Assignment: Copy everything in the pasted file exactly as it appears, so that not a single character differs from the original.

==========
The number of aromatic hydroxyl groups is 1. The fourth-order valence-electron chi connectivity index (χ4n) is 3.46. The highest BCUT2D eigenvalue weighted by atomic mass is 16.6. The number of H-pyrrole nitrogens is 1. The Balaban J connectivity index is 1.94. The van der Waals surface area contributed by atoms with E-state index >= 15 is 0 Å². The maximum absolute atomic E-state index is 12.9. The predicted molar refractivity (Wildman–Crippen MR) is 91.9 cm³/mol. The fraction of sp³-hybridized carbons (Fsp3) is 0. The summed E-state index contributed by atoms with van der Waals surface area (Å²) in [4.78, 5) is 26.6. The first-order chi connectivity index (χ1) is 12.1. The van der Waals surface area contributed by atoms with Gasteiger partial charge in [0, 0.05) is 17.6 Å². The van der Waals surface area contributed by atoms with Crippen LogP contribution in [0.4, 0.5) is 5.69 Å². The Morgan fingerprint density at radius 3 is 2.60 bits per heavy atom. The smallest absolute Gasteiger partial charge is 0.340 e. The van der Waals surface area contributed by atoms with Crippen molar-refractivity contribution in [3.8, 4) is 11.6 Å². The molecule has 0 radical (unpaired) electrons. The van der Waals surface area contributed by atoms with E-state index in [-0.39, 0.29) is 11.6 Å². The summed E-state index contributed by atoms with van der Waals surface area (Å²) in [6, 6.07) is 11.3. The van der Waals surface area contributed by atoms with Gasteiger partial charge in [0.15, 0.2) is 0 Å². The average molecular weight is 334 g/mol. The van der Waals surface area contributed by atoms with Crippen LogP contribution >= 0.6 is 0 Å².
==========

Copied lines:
The number of aromatic hydroxyl groups is 1. The fourth-order valence-electron chi connectivity index (χ4n) is 3.46. The highest BCUT2D eigenvalue weighted by atomic mass is 16.6. The number of H-pyrrole nitrogens is 1. The Balaban J connectivity index is 1.94. The van der Waals surface area contributed by atoms with E-state index >= 15 is 0 Å². The maximum absolute atomic E-state index is 12.9. The predicted molar refractivity (Wildman–Crippen MR) is 91.9 cm³/mol. The fraction of sp³-hybridized carbons (Fsp3) is 0. The summed E-state index contributed by atoms with van der Waals surface area (Å²) in [4.78, 5) is 26.6. The first-order chi connectivity index (χ1) is 12.1. The van der Waals surface area contributed by atoms with Gasteiger partial charge in [0, 0.05) is 17.6 Å². The van der Waals surface area contributed by atoms with Crippen LogP contribution in [0.4, 0.5) is 5.69 Å². The Morgan fingerprint density at radius 3 is 2.60 bits per heavy atom. The smallest absolute Gasteiger partial charge is 0.340 e. The van der Waals surface area contributed by atoms with Crippen molar-refractivity contribution in [3.8, 4) is 11.6 Å². The molecule has 0 radical (unpaired) electrons. The van der Waals surface area contributed by atoms with E-state index in [-0.39, 0.29) is 11.6 Å². The summed E-state index contributed by atoms with van der Waals surface area (Å²) in [6, 6.07) is 11.3. The van der Waals surface area contributed by atoms with Gasteiger partial charge in [0.15, 0.2) is 0 Å². The average molecular weight is 334 g/mol. The van der Waals surface area contributed by atoms with Crippen LogP contribution >= 0.6 is 0 Å².